From Learning What to Learning How: Technology's Role in Educational Change

By Norris, Cathleen; Soloway, Elliot | District Administration, March 2009 | Go to article overview

From Learning What to Learning How: Technology's Role in Educational Change


Norris, Cathleen, Soloway, Elliot, District Administration


IN 1892, THE COMMITTEE OF TEN met at Harvard College to create a curriculum that schools would use to prepare students to be ready for Harvard College. Since access to books was very limited at that time, there was a premium placed on knowing as much information as possible. Direct instruction was used for transmitting information into the heads of the scholars to be, while drill-and-practice was used to make sure it stayed there.

Memorize or Google?

Fast forward almost 120 years. While some facts may have changed, the basic organization of knowledge and strategies for instruction promulgated by the Committee ofTen still dominate America's schools. Consider this "Who is buried in Grant's Tomb" type of question from a popular high school science textbook, along with its answer (Earth Science, Glencoe, 2005):

* "What is a passive margin?" (from the Section Assessment on page 604).

* "When there is no tectonic activity along a margin, it is called a passive margin" (pages 601-602).

The venerable paper-based flash card is a cost-effective technology when the focus of instruction is putting information of the above sort inside a child's head. Given that what we currently teach is centered in the 19th century, it is no wonder that K12 schools, by and large, have not had to embrace 21st-century technology.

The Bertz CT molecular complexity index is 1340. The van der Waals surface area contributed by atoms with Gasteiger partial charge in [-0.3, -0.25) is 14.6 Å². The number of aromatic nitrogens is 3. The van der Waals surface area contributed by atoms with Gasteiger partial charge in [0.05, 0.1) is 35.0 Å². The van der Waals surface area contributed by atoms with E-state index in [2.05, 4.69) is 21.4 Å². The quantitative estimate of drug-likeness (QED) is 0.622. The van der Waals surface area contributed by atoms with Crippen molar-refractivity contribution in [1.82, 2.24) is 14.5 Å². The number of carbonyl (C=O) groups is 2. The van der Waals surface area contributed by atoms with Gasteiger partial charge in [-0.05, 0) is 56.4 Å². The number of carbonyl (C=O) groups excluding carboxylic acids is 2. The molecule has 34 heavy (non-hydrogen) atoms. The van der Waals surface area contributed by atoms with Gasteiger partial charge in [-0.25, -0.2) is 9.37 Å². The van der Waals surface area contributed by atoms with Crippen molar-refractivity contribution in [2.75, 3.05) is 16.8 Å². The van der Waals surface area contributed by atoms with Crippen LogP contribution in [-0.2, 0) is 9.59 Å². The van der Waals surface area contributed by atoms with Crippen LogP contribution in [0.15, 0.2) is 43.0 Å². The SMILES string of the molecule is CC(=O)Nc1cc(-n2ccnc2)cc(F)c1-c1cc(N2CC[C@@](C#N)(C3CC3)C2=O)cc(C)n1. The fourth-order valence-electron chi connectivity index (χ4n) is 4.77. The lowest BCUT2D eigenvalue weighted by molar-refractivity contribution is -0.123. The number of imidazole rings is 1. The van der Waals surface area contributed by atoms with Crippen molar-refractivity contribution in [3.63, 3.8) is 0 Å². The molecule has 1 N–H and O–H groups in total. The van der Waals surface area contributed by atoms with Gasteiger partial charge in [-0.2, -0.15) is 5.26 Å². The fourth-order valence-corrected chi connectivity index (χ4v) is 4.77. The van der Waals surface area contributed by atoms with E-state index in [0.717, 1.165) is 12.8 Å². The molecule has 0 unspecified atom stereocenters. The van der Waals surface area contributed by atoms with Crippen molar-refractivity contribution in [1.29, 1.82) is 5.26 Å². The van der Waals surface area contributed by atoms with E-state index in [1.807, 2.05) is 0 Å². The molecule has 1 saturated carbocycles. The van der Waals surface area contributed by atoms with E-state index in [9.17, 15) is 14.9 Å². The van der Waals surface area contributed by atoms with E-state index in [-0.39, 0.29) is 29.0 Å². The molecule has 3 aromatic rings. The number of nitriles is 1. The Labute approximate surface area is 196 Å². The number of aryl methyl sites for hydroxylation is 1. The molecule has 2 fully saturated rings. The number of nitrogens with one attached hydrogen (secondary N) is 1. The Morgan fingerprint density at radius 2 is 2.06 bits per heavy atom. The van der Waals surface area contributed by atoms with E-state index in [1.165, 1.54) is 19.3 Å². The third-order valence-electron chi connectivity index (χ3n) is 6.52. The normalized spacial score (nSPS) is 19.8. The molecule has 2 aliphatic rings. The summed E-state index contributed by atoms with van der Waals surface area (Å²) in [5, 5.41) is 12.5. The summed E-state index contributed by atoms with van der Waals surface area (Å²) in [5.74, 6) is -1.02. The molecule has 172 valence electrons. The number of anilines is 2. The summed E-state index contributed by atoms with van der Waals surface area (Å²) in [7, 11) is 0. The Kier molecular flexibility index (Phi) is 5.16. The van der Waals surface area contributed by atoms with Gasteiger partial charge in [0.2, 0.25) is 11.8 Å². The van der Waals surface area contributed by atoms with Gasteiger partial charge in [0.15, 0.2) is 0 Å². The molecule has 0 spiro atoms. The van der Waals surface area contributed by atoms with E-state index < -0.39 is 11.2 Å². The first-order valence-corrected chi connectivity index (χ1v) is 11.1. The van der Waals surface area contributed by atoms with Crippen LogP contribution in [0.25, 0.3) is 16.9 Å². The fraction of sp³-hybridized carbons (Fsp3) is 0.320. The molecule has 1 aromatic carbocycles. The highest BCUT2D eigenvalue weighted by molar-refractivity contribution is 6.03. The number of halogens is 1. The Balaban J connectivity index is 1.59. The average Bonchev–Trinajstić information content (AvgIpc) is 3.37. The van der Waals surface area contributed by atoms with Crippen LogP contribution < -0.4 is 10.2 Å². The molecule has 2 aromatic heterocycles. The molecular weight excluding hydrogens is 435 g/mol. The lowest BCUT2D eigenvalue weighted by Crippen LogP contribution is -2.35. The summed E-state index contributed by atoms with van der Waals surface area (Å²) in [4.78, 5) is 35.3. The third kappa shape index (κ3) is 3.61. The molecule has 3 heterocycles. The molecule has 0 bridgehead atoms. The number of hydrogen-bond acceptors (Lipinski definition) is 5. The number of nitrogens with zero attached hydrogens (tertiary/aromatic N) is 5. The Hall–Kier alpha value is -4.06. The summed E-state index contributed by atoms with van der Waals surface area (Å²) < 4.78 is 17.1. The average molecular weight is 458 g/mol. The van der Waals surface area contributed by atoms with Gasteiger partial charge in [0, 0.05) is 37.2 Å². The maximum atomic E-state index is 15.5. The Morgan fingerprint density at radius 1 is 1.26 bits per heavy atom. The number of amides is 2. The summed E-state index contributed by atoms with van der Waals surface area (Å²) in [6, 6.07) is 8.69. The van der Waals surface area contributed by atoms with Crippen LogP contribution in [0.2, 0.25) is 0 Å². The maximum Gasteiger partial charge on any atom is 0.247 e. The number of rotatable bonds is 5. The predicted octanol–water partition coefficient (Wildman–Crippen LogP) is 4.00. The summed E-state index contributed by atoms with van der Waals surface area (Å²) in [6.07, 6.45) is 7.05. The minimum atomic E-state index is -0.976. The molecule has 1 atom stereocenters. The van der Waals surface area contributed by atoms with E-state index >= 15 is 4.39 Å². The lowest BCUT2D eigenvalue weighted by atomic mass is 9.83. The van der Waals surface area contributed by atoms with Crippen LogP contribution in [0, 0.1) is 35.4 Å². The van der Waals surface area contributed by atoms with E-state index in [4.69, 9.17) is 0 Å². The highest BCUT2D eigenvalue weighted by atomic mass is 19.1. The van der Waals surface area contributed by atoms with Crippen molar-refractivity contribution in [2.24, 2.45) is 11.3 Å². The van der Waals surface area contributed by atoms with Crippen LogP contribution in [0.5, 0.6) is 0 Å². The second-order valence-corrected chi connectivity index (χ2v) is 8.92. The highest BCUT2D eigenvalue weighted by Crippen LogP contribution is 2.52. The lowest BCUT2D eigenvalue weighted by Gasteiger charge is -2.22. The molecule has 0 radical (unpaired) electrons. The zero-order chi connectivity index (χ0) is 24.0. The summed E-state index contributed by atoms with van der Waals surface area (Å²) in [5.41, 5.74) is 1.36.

Outside of K12, technology is being disruptive--again. While admittedly not conducting a rigorous, scientifically based survey, we have repeatedly asked groups of college undergraduates over the past 18 months, "How many times a day do you ask Google a question?" More than 75 percent have responded, "More than 20 times per day." Remember, these undergraduates have an Internet-connected device glued to their hands 24/7. The students and their devices are always connected, always on. They virtually live inside a browser, which makes it cheap and easy to find the facts. Yes, there are some basic facts that should be memorized. But how many times does one need to instantly know what a "passive margin" is?

[ILLUSTRATION OMITTED]

YouTube Shows Them How

Fortunately, this tech disruption will not go to waste in K12 education. Over the past 24 months the call for teaching 21st-century skills and content has gained considerable momentum and acceptance. At the heart of 21st-century skills and content is a focus on how: how to communicate, how to solve a problem, how to work in a team--how to learn. …

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